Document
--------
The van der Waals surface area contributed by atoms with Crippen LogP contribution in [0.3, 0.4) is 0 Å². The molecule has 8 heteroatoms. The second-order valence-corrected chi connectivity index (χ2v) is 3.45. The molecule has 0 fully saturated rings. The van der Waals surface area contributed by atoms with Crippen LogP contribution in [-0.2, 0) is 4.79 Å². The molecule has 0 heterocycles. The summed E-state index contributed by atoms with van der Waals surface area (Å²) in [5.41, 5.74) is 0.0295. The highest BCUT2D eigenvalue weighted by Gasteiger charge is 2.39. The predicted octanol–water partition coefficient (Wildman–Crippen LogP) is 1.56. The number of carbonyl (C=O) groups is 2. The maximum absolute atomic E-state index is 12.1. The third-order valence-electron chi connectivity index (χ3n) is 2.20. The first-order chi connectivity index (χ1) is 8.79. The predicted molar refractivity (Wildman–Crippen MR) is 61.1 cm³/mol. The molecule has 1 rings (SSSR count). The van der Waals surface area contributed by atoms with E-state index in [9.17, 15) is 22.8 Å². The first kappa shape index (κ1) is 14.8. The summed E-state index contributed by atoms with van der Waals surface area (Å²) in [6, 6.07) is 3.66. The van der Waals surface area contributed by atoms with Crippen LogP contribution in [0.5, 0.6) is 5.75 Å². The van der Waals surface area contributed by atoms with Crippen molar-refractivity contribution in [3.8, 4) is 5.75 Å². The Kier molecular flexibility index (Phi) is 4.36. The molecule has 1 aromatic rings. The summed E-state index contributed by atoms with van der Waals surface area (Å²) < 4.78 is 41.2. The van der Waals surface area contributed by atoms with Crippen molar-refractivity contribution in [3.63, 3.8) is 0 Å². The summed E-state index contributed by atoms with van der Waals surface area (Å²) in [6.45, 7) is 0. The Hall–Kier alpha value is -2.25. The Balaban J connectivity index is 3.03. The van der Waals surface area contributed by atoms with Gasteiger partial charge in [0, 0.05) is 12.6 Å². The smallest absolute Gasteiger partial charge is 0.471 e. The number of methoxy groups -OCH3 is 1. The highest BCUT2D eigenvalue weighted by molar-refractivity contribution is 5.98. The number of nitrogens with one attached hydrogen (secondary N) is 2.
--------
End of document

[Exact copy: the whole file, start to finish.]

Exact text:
The van der Waals surface area contributed by atoms with Crippen LogP contribution in [0.3, 0.4) is 0 Å². The molecule has 8 heteroatoms. The second-order valence-corrected chi connectivity index (χ2v) is 3.45. The molecule has 0 fully saturated rings. The van der Waals surface area contributed by atoms with Crippen LogP contribution in [-0.2, 0) is 4.79 Å². The molecule has 0 heterocycles. The summed E-state index contributed by atoms with van der Waals surface area (Å²) in [5.41, 5.74) is 0.0295. The highest BCUT2D eigenvalue weighted by Gasteiger charge is 2.39. The predicted octanol–water partition coefficient (Wildman–Crippen LogP) is 1.56. The number of carbonyl (C=O) groups is 2. The maximum absolute atomic E-state index is 12.1. The third-order valence-electron chi connectivity index (χ3n) is 2.20. The first-order chi connectivity index (χ1) is 8.79. The predicted molar refractivity (Wildman–Crippen MR) is 61.1 cm³/mol. The molecule has 1 rings (SSSR count). The van der Waals surface area contributed by atoms with E-state index in [9.17, 15) is 22.8 Å². The first kappa shape index (κ1) is 14.8. The summed E-state index contributed by atoms with van der Waals surface area (Å²) in [6, 6.07) is 3.66. The van der Waals surface area contributed by atoms with Crippen LogP contribution in [0.5, 0.6) is 5.75 Å². The van der Waals surface area contributed by atoms with Crippen molar-refractivity contribution in [3.8, 4) is 5.75 Å². The Kier molecular flexibility index (Phi) is 4.36. The molecule has 1 aromatic rings. The summed E-state index contributed by atoms with van der Waals surface area (Å²) < 4.78 is 41.2. The van der Waals surface area contributed by atoms with Crippen molar-refractivity contribution in [3.63, 3.8) is 0 Å². The summed E-state index contributed by atoms with van der Waals surface area (Å²) in [6.45, 7) is 0. The Hall–Kier alpha value is -2.25. The Balaban J connectivity index is 3.03. The van der Waals surface area contributed by atoms with Gasteiger partial charge in [0, 0.05) is 12.6 Å². The smallest absolute Gasteiger partial charge is 0.471 e. The number of methoxy groups -OCH3 is 1. The highest BCUT2D eigenvalue weighted by molar-refractivity contribution is 5.98. The number of nitrogens with one attached hydrogen (secondary N) is 2.